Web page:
There is a small island about 400 yards to the west of Dreher Island that was my goal for day one. I reached this Island at 2:00. A full 3 hours ahead of schedule. The GPS read 21 miles. With how fast I was traveling and with the wind at my back, I considered not camping and going for the dam all in day 1. I decided against it, I was not real big on dealing with all the boat traffic, I would have had to deal with if I hit the dam area around 6-7 pm like I was projecting.
So I set up camp and goofed off on this little Island I had claimed. On the South side of the Island there was a nice camp spot already set up. This spot already had a fire spot, a table build on to a tree and a view of the water on 3 sides of the island. I made a fire and roasted marshmallows and had a great relaxing night. At least until the "invasion" started. I went to sleep about 10:00 after a long day of paddling it felt good.
At about 1 in the morning I was waken by noises outside my tent. I could hear something kicking around cans in my canoe which was tied to a tree about 20 feet away. I turned on my flashlight and could see 2 eyes shinning back. I made a lot of noise and could see approximately 3 to 4 Raccoons running through my campsite and back into the woods. I then went back to sleep and had a good nights sleep considering.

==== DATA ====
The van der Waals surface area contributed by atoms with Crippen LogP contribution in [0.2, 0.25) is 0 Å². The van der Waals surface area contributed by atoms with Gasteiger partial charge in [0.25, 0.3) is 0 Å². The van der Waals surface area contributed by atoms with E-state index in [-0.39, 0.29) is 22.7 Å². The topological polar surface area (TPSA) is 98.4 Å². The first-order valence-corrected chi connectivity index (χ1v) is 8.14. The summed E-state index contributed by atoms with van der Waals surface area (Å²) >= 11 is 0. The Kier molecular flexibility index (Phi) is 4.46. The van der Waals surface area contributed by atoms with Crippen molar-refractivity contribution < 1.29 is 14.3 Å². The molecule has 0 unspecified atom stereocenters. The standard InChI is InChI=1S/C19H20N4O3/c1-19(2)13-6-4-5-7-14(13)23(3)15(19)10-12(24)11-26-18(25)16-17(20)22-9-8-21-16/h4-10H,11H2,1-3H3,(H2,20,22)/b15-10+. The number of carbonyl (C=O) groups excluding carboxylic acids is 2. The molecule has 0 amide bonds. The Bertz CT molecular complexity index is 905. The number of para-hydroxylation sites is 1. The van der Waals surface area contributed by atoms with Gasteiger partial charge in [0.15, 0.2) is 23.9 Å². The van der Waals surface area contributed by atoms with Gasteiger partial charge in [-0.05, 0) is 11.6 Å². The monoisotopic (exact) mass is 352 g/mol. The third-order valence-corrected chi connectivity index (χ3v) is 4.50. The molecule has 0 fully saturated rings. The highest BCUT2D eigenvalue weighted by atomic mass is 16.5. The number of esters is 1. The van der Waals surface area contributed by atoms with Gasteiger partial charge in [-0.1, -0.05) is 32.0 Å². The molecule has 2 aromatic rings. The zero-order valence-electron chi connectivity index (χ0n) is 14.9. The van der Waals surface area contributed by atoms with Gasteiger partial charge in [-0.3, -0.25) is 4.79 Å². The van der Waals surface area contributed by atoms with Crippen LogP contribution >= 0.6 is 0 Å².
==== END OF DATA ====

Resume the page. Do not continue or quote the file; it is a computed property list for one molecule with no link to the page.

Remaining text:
When I woke up, I discovered that I had left a whole box of fruit rollups on the table and the raccoons had discovered them and seemed to enjoy them a lot. I had to clean up the packages they left all over my camp site where they had tore the box up and ate every single one of them. So if there are any coon hunters out there, I'm telling you just put a fruit rollup in your trap and they will go for it.
After cleaning up the camp site, I started day 2 of paddling. I was kicking myself for not paddling the entire trip on day 1. On day 1, I had a 5 to 10 mph wind at my back all day long. On the morning of day 2, I had a 15 mph wind in my face and a choppy lake to deal with. My original plan was to paddle out and explore Bomb Island a little bit. With the conditions as they were, I decided not to cross over to the south side of the lake and stick to the northside of the lake for my entire route on day 2.
I could see the tall tower at the power plant on the river side of the dam as I rounded Dreher Island. One interesting sight was when looking up one of the coves, I could see Little mountain. It is a isolated "mountain" that reaches over 800 feet above sea level, that I would estimate to be 5 to 6 miles from the lake. I averaged between 1.5 mph and 2 mph from Dreher Island and Counts Island with the strong wind in my face. A distance of about 5 miles. Much slower than the 4 to 5 mph I was traveling on day 1. You could clearly make out the 5 towers at the dam from counts Island and passed bomb Island in the distance.